In many regards, this scenario might sound heartbreaking, and, admittedly, there is a discernable undercurrent of sadness that runs through the story. But there are also joys to be had, such as the thrills of first love, exhilarating escapades and loads of laughs, many of a decidedly quirky nature. Their ups, downs and adventures remind us all of the rich panorama of experience life has to offer and the ultimately all-too-finite windows in which we have to enjoy it, opportunities that are considerably shorter for some of us than for others. For someone seeking to literally and figuratively shed her remaining baby teeth, such a quest may prove to be more urgent than many of us realize or can appreciate. Carpe diem, indeed.
To an outside observer, many would probably look upon Milla’s circumstances and say that she got a raw deal. They might add that she’s fortunate to come from a contented middle class background, one that has provided her a comfortable home, seemingly adequate health care, and loving and supportive (if challenged) parents. But, then, they also might wonder why she’s potentially risking all the blessings she has by pursuing a seemingly hopeless relationship with a walking train wreck. Indeed, is it wise to jeopardize what she has going for her by hanging out with someone who’s steps away from rehab or a jail cell?
Considering how long Milla’s seemingly been a nerd and given the ticking clock she might be up against, is it any surprise that she wants to get in some thrills while she has the chance? In his own way, Moses makes that possible, and, if that’s what she wants, should anyone realistically deprive her of that? For what it’s worth, there may be valuable life lessons for her in such an involvement, questionable though it may be. So is it fair to deny her that just because it’s related to circumstances that others might find objectionable?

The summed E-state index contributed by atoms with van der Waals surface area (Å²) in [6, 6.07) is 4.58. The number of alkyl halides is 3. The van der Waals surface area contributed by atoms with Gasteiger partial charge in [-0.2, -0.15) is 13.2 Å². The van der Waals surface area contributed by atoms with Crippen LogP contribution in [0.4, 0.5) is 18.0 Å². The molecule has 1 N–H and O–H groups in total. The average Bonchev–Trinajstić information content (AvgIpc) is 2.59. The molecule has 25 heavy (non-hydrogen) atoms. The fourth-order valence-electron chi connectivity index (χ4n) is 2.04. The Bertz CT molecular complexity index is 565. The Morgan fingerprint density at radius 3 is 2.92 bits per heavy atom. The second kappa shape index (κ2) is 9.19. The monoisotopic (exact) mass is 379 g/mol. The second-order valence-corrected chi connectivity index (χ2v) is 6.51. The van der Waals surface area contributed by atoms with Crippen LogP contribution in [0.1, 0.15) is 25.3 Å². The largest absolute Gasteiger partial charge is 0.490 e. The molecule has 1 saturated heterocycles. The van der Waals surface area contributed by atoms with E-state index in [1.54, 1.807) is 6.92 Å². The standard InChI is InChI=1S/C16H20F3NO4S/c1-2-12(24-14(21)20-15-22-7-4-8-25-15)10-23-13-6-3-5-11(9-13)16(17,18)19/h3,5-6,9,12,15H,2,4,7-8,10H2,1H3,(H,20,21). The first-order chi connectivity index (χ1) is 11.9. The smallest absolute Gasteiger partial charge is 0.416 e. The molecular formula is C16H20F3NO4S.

Admittedly, this is a thorny question, but, for better or worse, this is what Milla believes she needs at this time in her life. And, for her part, she has successfully managed to draw these circumstances to her through the conscious creation process, the philosophy that maintains we employ these metaphysical tools in manifesting the reality we experience. Even if Milla has never heard of this practice, it’s nevertheless apparent that she’s quite adept at working with its principles.
This is not to suggest that Milla wants to end up in the gutter, nor is that something to be condoned. After all, she still seems to want many of the things teenagers typically desire – shedding the naïveté of youth, finding ways to fit in (especially with the cool kids), attending her school formal and experiencing love (in all its forms) for the first time. She just seems to be following her own path on her way to discovering these things for herself. How can any of us derail her efforts at that?
Milla goes through many, many changes while on this odyssey. That’s to be expected in a “normal” adolescence, let alone one characterized by the singular issues she faces. But, then, such is the case during an age of personal discovery. It’s also in line with one of conscious creation’s core concepts – that everything is in a constant state of becoming. Milla’s just being true to this stage of life and to this metaphysical principle. So, given what she’s going through, the best that anyone can do for her is to leave her be.
In making her way through these myriad changes, Milla comes up against a host of fears and limitations, all of which she handles in her own way, admittedly with varying degrees of success. Given what she’s up against, this can’t be easy at times. Considering her health challenges, the quiet disapproval of her parents and the typical angst teens generally face, it’s a lot to tackle and overcome. What’s most important, though, is that she makes the effort to do so, a key capability for becoming an effective conscious creation practitioner – and in manifesting a satisfying and fulfilling existence, something at which many of us often come up short.